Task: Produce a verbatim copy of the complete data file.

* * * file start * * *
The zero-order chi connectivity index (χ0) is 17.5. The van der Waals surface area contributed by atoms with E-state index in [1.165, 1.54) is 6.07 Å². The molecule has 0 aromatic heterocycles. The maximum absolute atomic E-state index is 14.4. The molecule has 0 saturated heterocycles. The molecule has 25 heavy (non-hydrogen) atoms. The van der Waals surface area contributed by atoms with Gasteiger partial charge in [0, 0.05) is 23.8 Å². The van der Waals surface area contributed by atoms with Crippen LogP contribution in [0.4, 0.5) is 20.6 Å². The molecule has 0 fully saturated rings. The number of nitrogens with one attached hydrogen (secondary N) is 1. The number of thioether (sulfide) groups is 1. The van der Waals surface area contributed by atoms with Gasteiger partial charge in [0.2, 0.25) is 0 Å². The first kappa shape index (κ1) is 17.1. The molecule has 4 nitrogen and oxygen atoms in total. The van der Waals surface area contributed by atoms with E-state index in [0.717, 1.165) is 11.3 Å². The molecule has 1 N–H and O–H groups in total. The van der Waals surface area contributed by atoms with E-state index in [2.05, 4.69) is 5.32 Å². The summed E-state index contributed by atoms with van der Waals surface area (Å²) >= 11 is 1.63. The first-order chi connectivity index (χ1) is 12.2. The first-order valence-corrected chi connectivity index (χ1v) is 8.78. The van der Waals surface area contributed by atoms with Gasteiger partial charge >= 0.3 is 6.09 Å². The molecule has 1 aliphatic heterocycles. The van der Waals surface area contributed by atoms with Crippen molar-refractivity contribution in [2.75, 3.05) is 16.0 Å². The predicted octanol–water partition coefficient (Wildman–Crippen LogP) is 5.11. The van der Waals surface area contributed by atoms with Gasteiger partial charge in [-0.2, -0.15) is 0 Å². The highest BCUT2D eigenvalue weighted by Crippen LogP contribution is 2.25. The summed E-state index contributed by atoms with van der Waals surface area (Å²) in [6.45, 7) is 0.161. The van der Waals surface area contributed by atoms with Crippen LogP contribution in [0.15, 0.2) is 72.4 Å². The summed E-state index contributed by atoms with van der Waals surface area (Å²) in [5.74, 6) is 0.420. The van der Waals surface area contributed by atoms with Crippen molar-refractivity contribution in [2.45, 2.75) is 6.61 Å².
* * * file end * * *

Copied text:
The zero-order chi connectivity index (χ0) is 17.5. The van der Waals surface area contributed by atoms with E-state index in [1.165, 1.54) is 6.07 Å². The molecule has 0 aromatic heterocycles. The maximum absolute atomic E-state index is 14.4. The molecule has 0 saturated heterocycles. The molecule has 25 heavy (non-hydrogen) atoms. The van der Waals surface area contributed by atoms with Gasteiger partial charge in [0, 0.05) is 23.8 Å². The van der Waals surface area contributed by atoms with Crippen LogP contribution in [0.4, 0.5) is 20.6 Å². The molecule has 0 fully saturated rings. The number of nitrogens with one attached hydrogen (secondary N) is 1. The number of thioether (sulfide) groups is 1. The van der Waals surface area contributed by atoms with Gasteiger partial charge in [0.2, 0.25) is 0 Å². The first kappa shape index (κ1) is 17.1. The molecule has 4 nitrogen and oxygen atoms in total. The van der Waals surface area contributed by atoms with E-state index in [0.717, 1.165) is 11.3 Å². The molecule has 1 N–H and O–H groups in total. The van der Waals surface area contributed by atoms with E-state index in [2.05, 4.69) is 5.32 Å². The summed E-state index contributed by atoms with van der Waals surface area (Å²) >= 11 is 1.63. The first-order chi connectivity index (χ1) is 12.2. The first-order valence-corrected chi connectivity index (χ1v) is 8.78. The van der Waals surface area contributed by atoms with Gasteiger partial charge >= 0.3 is 6.09 Å². The molecule has 1 aliphatic heterocycles. The van der Waals surface area contributed by atoms with Crippen molar-refractivity contribution in [2.75, 3.05) is 16.0 Å². The predicted octanol–water partition coefficient (Wildman–Crippen LogP) is 5.11. The van der Waals surface area contributed by atoms with Gasteiger partial charge in [-0.2, -0.15) is 0 Å². The highest BCUT2D eigenvalue weighted by Crippen LogP contribution is 2.25. The summed E-state index contributed by atoms with van der Waals surface area (Å²) in [6.45, 7) is 0.161. The van der Waals surface area contributed by atoms with Crippen LogP contribution in [0.15, 0.2) is 72.4 Å². The summed E-state index contributed by atoms with van der Waals surface area (Å²) in [5.74, 6) is 0.420. The van der Waals surface area contributed by atoms with Crippen molar-refractivity contribution in [2.45, 2.75) is 6.61 Å².